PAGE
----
My all-time favorite comedian, the late-great George Carlin, once had a popular routine he called, “The Seven Words You Can’t Say on TV.” He must be somewhere up there smiling today because the first word on his list got used on TV many times this past week. And the origin of this usage came from words uttered in the White House itself.Carlin’s routine became so popular in its day that it became the basis of a U.S. Supreme Court case.
As I write this column, I’m preparing to watch the New Year’s Eve show, starring Ryan Seacrest. I sure do miss Dick Clark. Even though the show still carries Clark’s name, it’s nothing like having the real person there.I grew up watching Dick Clark on TV. When my family first got television, all our friends would gather in the living room to watch the Mickey Mouse Club.
The new year is always a time for me to reflect back on years past. One of the things I’ve always enjoyed over the years is the Sunday newspaper. When I was growing up, we had several newspapers in the house.In the old days, most cities had two newspapers, often competing publications on weekdays. One was the morning edition and the other, the afternoon. On Sundays, they combined for one large edition.
Muck Rack makes it simple to find people, tweets, or articles that mention any name, keyword, company, hashtag etc. We've compiled this guide to help you make the most of your search.
Selecting a term
Start searching tweets, articles from media outlets, articles mentioned in tweets, journalists'
names, titles and bios with some suggested searches:
Companies or Topics (e.g. iPhone, Microsoft)
Phrases (e.g. "cloud computing") — use quotes to keep the terms together
Twitter handles (e.g. @username) — returns those who have mentioned or replied to
Names (e.g. "David Pogue")
Hashtags (e.g. #sxsw, #london2012)
Bio details (e.g. vegan, Olympics, father)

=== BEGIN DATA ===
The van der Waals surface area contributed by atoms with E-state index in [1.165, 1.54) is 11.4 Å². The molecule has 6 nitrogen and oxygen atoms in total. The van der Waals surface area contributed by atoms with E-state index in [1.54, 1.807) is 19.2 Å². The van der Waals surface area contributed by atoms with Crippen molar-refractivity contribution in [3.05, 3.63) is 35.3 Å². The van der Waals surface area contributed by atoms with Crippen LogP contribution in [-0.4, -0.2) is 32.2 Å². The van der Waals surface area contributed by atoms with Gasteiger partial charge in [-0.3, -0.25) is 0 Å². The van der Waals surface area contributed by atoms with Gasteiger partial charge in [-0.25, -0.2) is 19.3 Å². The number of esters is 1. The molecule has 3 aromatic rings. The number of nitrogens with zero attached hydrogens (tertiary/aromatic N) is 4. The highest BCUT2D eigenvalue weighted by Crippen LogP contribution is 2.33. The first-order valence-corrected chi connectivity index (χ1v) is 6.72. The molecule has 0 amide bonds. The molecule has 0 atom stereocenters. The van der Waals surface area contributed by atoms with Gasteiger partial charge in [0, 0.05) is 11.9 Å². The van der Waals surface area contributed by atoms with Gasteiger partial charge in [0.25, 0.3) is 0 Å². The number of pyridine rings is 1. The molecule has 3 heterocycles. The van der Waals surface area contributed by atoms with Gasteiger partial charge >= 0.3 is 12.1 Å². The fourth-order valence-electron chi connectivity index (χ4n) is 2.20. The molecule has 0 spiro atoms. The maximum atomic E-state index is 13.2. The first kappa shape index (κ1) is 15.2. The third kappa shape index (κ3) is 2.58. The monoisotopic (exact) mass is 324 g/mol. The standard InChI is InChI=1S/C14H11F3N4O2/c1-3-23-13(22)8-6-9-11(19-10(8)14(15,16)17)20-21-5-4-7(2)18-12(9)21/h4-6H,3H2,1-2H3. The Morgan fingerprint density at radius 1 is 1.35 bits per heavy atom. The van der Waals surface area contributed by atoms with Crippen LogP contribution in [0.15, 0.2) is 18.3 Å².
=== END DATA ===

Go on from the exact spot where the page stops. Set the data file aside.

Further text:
Muck Rack's Advanced Search allows for many boolean operators.
Find results that mention multiple specified terms, use AND or
+. For example, ensure each result contains both Elon Musk and Mark Zuckerberg by
searching Musk AND Zuckerberg or Musk + Zuckerberg.
Use the operators OR or , to broaden your search when you'd like either of
multiple terms to appear in results. (This is the default behavior of our search when no operators
are used). For example, results will contain either cake or cookie by searching cake OR cookie or cake,cookie
Use NOT or - to subtract results from your search. For
example, searching Disney will yield results about the Walt Disney Company as well as Walt Disney
World Resort. To exclude mentions of Disney World, search for Disney -World or Disney
When using one of these operators with a phrase, enclose it in quotation marks. For example, you can
find results about smartphones excluding Apple's iPhone 4S by searching smartphone -"iPhone
Exact case matching or punctuation
If you're searching for a brand name or keyword that relies on specific punctuation marks or capitalization, you can
find results that match your exact query by adding matchcase: before the keyword you're searching for, like matchcase:E*TRADE .
Use parentheses to separate multiple
boolean phrases. For example, to find journalists talking about having fun in Disney World or
Disneyland, search for ("disney world" OR disneyland) AND fun.
An asterisk can be used to search for any variation of a root word truncated by the asterisk. For example, searching for admin* will return results for administrator, administration, administer, administered, etc.
A near operator is an AND operator where you can control the distance between the words. You can vary the distance the near operation uses by adding a forward slash and number (between 0-99) such as strawberries NEAR/10 "whipped cream", which means the strawberries must exist within 10 words of "whipped cream".